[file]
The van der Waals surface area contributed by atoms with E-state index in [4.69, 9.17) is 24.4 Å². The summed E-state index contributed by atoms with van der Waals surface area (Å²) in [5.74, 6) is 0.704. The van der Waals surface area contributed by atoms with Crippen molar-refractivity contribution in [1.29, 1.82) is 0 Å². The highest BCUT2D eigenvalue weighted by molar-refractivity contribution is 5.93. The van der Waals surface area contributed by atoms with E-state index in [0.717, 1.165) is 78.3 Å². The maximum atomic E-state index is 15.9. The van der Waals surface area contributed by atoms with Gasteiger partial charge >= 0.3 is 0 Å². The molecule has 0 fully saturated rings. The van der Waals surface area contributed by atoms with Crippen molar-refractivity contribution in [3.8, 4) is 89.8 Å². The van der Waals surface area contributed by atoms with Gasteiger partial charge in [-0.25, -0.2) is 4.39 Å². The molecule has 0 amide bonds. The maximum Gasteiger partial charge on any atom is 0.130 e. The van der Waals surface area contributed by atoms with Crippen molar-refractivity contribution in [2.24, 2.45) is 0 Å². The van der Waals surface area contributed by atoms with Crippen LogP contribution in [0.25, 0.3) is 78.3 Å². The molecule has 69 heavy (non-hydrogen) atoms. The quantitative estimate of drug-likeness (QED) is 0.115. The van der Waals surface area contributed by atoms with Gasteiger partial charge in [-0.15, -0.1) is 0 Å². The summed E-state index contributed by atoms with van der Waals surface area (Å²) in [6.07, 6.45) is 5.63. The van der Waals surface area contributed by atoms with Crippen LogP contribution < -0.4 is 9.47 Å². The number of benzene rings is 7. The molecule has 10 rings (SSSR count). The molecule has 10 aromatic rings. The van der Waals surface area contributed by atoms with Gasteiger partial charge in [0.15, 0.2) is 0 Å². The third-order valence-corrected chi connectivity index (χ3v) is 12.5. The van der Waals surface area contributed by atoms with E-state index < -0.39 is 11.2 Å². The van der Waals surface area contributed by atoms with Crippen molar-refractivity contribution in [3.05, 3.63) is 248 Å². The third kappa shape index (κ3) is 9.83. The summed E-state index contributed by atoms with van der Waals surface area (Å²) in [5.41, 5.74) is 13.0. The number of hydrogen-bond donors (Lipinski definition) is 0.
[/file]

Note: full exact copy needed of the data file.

The van der Waals surface area contributed by atoms with E-state index in [4.69, 9.17) is 24.4 Å². The summed E-state index contributed by atoms with van der Waals surface area (Å²) in [5.74, 6) is 0.704. The van der Waals surface area contributed by atoms with Crippen molar-refractivity contribution in [1.29, 1.82) is 0 Å². The highest BCUT2D eigenvalue weighted by molar-refractivity contribution is 5.93. The van der Waals surface area contributed by atoms with E-state index in [0.717, 1.165) is 78.3 Å². The maximum atomic E-state index is 15.9. The van der Waals surface area contributed by atoms with Gasteiger partial charge >= 0.3 is 0 Å². The molecule has 0 fully saturated rings. The van der Waals surface area contributed by atoms with Crippen molar-refractivity contribution in [3.8, 4) is 89.8 Å². The van der Waals surface area contributed by atoms with Gasteiger partial charge in [-0.25, -0.2) is 4.39 Å². The molecule has 0 amide bonds. The maximum Gasteiger partial charge on any atom is 0.130 e. The van der Waals surface area contributed by atoms with Crippen molar-refractivity contribution in [2.24, 2.45) is 0 Å². The van der Waals surface area contributed by atoms with Crippen LogP contribution in [0.25, 0.3) is 78.3 Å². The molecule has 69 heavy (non-hydrogen) atoms. The quantitative estimate of drug-likeness (QED) is 0.115. The van der Waals surface area contributed by atoms with Gasteiger partial charge in [-0.15, -0.1) is 0 Å². The summed E-state index contributed by atoms with van der Waals surface area (Å²) in [6.07, 6.45) is 5.63. The van der Waals surface area contributed by atoms with Crippen LogP contribution < -0.4 is 9.47 Å². The number of benzene rings is 7. The molecule has 10 rings (SSSR count). The molecule has 10 aromatic rings. The van der Waals surface area contributed by atoms with Gasteiger partial charge in [0.15, 0.2) is 0 Å². The third-order valence-corrected chi connectivity index (χ3v) is 12.5. The van der Waals surface area contributed by atoms with E-state index < -0.39 is 11.2 Å². The van der Waals surface area contributed by atoms with Crippen molar-refractivity contribution in [3.05, 3.63) is 248 Å². The third kappa shape index (κ3) is 9.83. The summed E-state index contributed by atoms with van der Waals surface area (Å²) in [5.41, 5.74) is 13.0. The number of hydrogen-bond donors (Lipinski definition) is 0.